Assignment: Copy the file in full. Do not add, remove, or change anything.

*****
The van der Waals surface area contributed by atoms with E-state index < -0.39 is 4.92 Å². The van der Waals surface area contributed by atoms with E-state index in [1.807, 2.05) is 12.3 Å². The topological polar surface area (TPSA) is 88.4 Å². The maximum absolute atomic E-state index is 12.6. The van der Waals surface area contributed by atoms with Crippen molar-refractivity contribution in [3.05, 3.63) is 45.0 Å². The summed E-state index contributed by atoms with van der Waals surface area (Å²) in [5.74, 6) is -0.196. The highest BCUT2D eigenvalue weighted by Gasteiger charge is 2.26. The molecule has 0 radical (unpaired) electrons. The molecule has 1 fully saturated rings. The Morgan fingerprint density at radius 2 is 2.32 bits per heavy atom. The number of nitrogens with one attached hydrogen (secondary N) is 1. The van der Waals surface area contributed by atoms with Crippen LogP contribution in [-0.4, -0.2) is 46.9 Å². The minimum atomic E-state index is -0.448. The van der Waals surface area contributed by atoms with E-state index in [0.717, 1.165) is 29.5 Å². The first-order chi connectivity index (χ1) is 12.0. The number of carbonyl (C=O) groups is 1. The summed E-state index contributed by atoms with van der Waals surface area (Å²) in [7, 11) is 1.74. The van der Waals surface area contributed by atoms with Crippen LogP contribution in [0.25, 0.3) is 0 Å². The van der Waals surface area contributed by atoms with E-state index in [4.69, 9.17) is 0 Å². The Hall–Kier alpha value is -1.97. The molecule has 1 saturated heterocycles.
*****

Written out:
The van der Waals surface area contributed by atoms with E-state index < -0.39 is 4.92 Å². The van der Waals surface area contributed by atoms with E-state index in [1.807, 2.05) is 12.3 Å². The topological polar surface area (TPSA) is 88.4 Å². The maximum absolute atomic E-state index is 12.6. The van der Waals surface area contributed by atoms with Crippen molar-refractivity contribution in [3.05, 3.63) is 45.0 Å². The summed E-state index contributed by atoms with van der Waals surface area (Å²) in [5.74, 6) is -0.196. The highest BCUT2D eigenvalue weighted by Gasteiger charge is 2.26. The molecule has 0 radical (unpaired) electrons. The molecule has 1 fully saturated rings. The Morgan fingerprint density at radius 2 is 2.32 bits per heavy atom. The number of nitrogens with one attached hydrogen (secondary N) is 1. The van der Waals surface area contributed by atoms with Crippen LogP contribution in [-0.4, -0.2) is 46.9 Å². The minimum atomic E-state index is -0.448. The van der Waals surface area contributed by atoms with E-state index in [0.717, 1.165) is 29.5 Å². The first-order chi connectivity index (χ1) is 12.0. The number of carbonyl (C=O) groups is 1. The summed E-state index contributed by atoms with van der Waals surface area (Å²) in [7, 11) is 1.74. The van der Waals surface area contributed by atoms with Crippen LogP contribution in [0.25, 0.3) is 0 Å². The van der Waals surface area contributed by atoms with E-state index in [4.69, 9.17) is 0 Å². The Hall–Kier alpha value is -1.97. The molecule has 1 saturated heterocycles.